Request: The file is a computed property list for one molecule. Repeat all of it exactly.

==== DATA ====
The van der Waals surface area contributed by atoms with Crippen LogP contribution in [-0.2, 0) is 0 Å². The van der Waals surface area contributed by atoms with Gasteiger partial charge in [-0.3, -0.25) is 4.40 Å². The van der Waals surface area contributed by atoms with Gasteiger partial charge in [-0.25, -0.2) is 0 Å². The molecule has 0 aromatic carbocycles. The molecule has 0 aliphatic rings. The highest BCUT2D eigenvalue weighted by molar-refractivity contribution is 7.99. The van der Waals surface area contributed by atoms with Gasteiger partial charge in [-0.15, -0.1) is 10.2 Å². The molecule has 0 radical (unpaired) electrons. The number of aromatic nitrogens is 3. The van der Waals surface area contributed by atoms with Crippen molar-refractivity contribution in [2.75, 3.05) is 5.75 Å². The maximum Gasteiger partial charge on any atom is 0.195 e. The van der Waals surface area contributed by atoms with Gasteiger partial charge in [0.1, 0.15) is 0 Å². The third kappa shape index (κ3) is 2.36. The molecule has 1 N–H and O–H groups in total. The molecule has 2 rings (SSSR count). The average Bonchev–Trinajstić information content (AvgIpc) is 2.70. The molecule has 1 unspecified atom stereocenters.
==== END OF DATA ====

The van der Waals surface area contributed by atoms with Crippen LogP contribution in [-0.2, 0) is 0 Å². The van der Waals surface area contributed by atoms with Gasteiger partial charge in [-0.3, -0.25) is 4.40 Å². The van der Waals surface area contributed by atoms with Gasteiger partial charge in [-0.25, -0.2) is 0 Å². The molecule has 0 aromatic carbocycles. The molecule has 0 aliphatic rings. The highest BCUT2D eigenvalue weighted by molar-refractivity contribution is 7.99. The van der Waals surface area contributed by atoms with Gasteiger partial charge in [-0.15, -0.1) is 10.2 Å². The molecule has 0 radical (unpaired) electrons. The number of aromatic nitrogens is 3. The van der Waals surface area contributed by atoms with Crippen molar-refractivity contribution in [2.75, 3.05) is 5.75 Å². The maximum Gasteiger partial charge on any atom is 0.195 e. The van der Waals surface area contributed by atoms with Gasteiger partial charge in [0.1, 0.15) is 0 Å². The third kappa shape index (κ3) is 2.36. The molecule has 1 N–H and O–H groups in total. The molecule has 2 rings (SSSR count). The average Bonchev–Trinajstić information content (AvgIpc) is 2.70. The molecule has 1 unspecified atom stereocenters.